Freshman social work major Ty Johnson smiled slightly as he perfected the dramatic blue makeup lining his eyes, matching the dress he would later wear to open the University of Indianapolis’ 13th annual Drag Show. It was also the dress Johnson would wear when he, as his drag alter ego Fruit Tea, was awarded the title of best queen.
Johnson did drag in high school, he said, and attended the drag show at UIndy last year. The thrill of performing in front of a larger audience during his first year of college, he said, both excited him and made him nervous.
“[I am excited for] the chance to do something different. I have an aesthetic when I’m dressed as a man,” Johnson said, “[but] when I’m in drag, I’m willing to do anything.”
For more than a decade, the Drag Show has been one of the most popular events on UIndy’s campus. Proceeds from the event, which are often donations in the form of dollar bills thrown on the stage by a cheering crowd or collected by cigarette girls and boys, go towards Indiana Youth Group, a nonprofit organization dedicated to Hoosier LGBTQ youth. Although entry to the event has been free of charge in the past, admission for this year’s show cost $1 to raise additional funds for IYG. Junior theatre Destiny Huegal said this year’s Drag Show raised more money off of admissions than they have in previous years, with this year’s show raising $1,503.
“…when I’m in drag, I’m willing to do anything.”
The Drag Show, which is organized by UIndy PRIDE and Alpha Psi Omega, has also helped increase awareness of the prominent LGBTQ presence on campus and encourages inclusion, according to OJ Moor, who co-chairs UIndy PRIDE alongside Emily Larmore.
“Honestly, the inclusion and the support that we get from people who aren’t comfortable or maybe never even heard of PRIDE on campus, it’s super cool to see,” Moor said. “If we go back to clique terms like jocks and nerds and all these different people coming to celebrate this form of expression that is inherently queer but doesn’t have to be a dividing factor.”
Sophomore theatre major Clayton Rardon and Huegel served as co-hosts of the show for the first time. Although this is not their first time being in the show. They participated various in bits of the show last year, when then-host Stephen Cox pretended to show them the ropes of hosting the show after his graduation.
For Huegel, her first impression of the drag show was of surprise. She said that she did not expect the diversity of the crowd that showed up in droves to enjoy the entertainment and support the campus’ LGBTQ community.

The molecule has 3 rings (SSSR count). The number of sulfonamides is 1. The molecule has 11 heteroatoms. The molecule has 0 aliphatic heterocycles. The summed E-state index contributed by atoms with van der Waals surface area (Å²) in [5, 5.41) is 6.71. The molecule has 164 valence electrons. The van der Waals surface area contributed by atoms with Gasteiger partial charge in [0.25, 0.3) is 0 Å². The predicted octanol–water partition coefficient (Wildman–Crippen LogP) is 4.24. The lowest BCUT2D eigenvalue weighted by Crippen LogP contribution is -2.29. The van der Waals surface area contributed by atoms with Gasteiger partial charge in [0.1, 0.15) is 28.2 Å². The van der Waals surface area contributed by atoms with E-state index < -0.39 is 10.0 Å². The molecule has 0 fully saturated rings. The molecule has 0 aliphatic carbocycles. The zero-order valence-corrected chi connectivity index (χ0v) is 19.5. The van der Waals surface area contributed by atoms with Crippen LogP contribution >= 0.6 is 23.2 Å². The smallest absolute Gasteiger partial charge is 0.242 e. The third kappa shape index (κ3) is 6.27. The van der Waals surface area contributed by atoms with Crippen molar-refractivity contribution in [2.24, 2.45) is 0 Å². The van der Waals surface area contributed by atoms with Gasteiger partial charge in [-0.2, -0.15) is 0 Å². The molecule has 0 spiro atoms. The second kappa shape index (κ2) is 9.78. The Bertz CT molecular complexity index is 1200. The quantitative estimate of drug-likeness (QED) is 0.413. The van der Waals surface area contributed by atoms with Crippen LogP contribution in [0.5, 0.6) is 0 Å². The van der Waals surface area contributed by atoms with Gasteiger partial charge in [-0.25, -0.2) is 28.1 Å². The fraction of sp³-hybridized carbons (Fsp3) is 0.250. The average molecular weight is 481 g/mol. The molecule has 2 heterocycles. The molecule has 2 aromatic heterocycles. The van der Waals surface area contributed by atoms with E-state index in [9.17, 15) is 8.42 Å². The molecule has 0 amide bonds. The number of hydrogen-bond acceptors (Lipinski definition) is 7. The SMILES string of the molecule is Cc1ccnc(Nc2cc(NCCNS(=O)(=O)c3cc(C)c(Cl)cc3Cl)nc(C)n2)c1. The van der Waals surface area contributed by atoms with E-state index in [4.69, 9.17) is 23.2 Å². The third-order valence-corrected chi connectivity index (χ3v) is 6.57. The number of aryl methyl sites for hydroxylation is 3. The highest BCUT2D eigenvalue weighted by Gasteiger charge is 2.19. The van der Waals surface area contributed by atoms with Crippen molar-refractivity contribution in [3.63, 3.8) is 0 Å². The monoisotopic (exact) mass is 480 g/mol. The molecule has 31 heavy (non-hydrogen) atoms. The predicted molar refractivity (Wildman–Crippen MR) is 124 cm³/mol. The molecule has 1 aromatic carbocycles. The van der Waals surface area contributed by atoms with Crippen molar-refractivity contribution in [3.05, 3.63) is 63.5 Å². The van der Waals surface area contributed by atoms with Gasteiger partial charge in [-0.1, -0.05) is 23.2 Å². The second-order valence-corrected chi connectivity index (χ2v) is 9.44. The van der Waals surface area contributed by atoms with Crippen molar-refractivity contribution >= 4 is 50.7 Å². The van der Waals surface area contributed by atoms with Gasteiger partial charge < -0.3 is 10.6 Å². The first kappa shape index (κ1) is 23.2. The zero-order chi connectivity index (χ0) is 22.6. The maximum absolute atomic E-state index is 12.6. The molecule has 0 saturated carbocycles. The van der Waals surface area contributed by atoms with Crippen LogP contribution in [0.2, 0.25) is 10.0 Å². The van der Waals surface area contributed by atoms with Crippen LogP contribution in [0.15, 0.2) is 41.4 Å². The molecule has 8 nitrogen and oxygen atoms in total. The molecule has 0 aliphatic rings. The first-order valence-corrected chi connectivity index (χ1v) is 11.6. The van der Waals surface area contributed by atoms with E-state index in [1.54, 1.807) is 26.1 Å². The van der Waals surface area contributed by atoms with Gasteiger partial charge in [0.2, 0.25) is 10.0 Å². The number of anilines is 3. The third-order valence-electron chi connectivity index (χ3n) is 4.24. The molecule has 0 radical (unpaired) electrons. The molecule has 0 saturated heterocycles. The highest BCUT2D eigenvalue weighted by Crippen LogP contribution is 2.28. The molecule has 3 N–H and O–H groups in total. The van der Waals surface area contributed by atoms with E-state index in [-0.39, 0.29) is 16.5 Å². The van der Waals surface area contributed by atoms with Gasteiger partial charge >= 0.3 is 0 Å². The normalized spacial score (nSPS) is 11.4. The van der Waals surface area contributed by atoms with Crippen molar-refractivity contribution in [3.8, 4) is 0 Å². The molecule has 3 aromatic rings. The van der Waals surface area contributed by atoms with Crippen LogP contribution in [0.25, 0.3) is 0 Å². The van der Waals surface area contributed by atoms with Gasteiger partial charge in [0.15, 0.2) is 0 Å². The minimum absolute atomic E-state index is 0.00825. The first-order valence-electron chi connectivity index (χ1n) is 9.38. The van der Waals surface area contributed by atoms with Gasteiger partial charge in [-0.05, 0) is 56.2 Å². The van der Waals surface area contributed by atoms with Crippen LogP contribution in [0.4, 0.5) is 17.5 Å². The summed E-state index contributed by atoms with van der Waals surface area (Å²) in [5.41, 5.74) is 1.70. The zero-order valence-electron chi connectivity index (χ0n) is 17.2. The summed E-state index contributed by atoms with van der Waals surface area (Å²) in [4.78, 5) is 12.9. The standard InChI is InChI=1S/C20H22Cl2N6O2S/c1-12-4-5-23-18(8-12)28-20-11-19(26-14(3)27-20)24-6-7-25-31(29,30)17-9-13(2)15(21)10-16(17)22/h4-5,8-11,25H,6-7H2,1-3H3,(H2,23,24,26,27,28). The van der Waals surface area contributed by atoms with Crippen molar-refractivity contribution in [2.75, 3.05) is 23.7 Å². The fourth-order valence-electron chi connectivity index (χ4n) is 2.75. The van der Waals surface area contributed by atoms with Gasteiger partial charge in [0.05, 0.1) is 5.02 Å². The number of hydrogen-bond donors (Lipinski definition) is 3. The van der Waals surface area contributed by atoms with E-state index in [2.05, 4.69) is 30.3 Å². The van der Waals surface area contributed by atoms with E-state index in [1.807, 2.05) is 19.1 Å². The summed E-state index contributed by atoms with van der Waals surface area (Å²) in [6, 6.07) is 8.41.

“I think I was really surprised by how many people who are not involved in the LGBTQ community in any way, shape or form come to the drag show,” Huegel said. “I think it’s important for both sides. So it’s really important for LGBT people obviously because they get people to have more of an understanding.”
Rardon and Huegel also performed a duet together in the drag show last year, but for Rardon, his connection to the event goes back to before he was a UIndy student. He attended it for the first time while he was still in high school and was visiting campus for the Campus Campout. Because of the university’s Methodist affiliation, Rardon said, it surprised him to see that a drag show would be taking place on campus during his time there.
“They sat us down that morning [and told us to] circle the events you want to do. And I was reading through, and I was like ‘A drag show?’ It was, ‘Am I reading this correctly? Because this is a Methodist school, right?’” Rardon said. “Actually, the moment that I went to the drag show like that…if that is what sold me completely on University of Indianapolis….I couldn’t say 100 percent. But if it wasn’t for the drag show, I wouldn’t be here. So it sold me. I was like I have to go here, and these are my people.”
It was a feeling that was only reaffirmed when he took to the stage for the first time last year, according to Rardon. He said that a recent memory appeared on his social media, from the 2018 drag show, and it reminded him of why the event is special to him.
“This event is so much about acceptance for who you are,” Rardon said. “Last year when I posted about it after it was over…the first line was ‘I have never felt more loved than I did tonight.’ Being on that stage, I was so nervous, but then the audience was so warm and welcoming, which I didn’t expect coming from Indiana and from a small high school where I got made fun of for being gay.”
There is still a good-natured competition involved where contestants are judged based on various aspects of their performance. The night’s judging panel consisted of: Professional Edge’s Assistant Director of Arts, Non-Profit, & Communication in the Center D’ana Downing, Associate Professor of Teacher Education Terrence Harewood, Assistant Professor of Communication Stephanie Wideman and high school student Max Gallagher, whose mother is Administrative Assistant of Student Affairs Cari Gallagher.
“…if it wasn’t for the drag show, I wouldn’t be here.”
No matter what titles are awarded at the conclusion of the night, however, every performer is greeted by the thunderous cheers of the audience and their performances end with similar enthusiasm. Students, alumni, drag queens from other universities and even professionals perform under the multicolored stage lights of Ransburg Auditorium each spring on a volunteer basis, and some have even earned the loyalty of small fan followings.
Junior human resource major Megan Moranz has attended the drag show annually since she first arrived at UIndy three years ago. There are recurring performers she looks forward to seeing, Moranz said, and she wants the LGBTQ community on campus to know they are included.
“It’s great that UIndy let’s us do a big event like this, where we can come and be supportive and, you know, it’s okay,” Moranz said. “I think it’s really important for them [the performers] to see that.”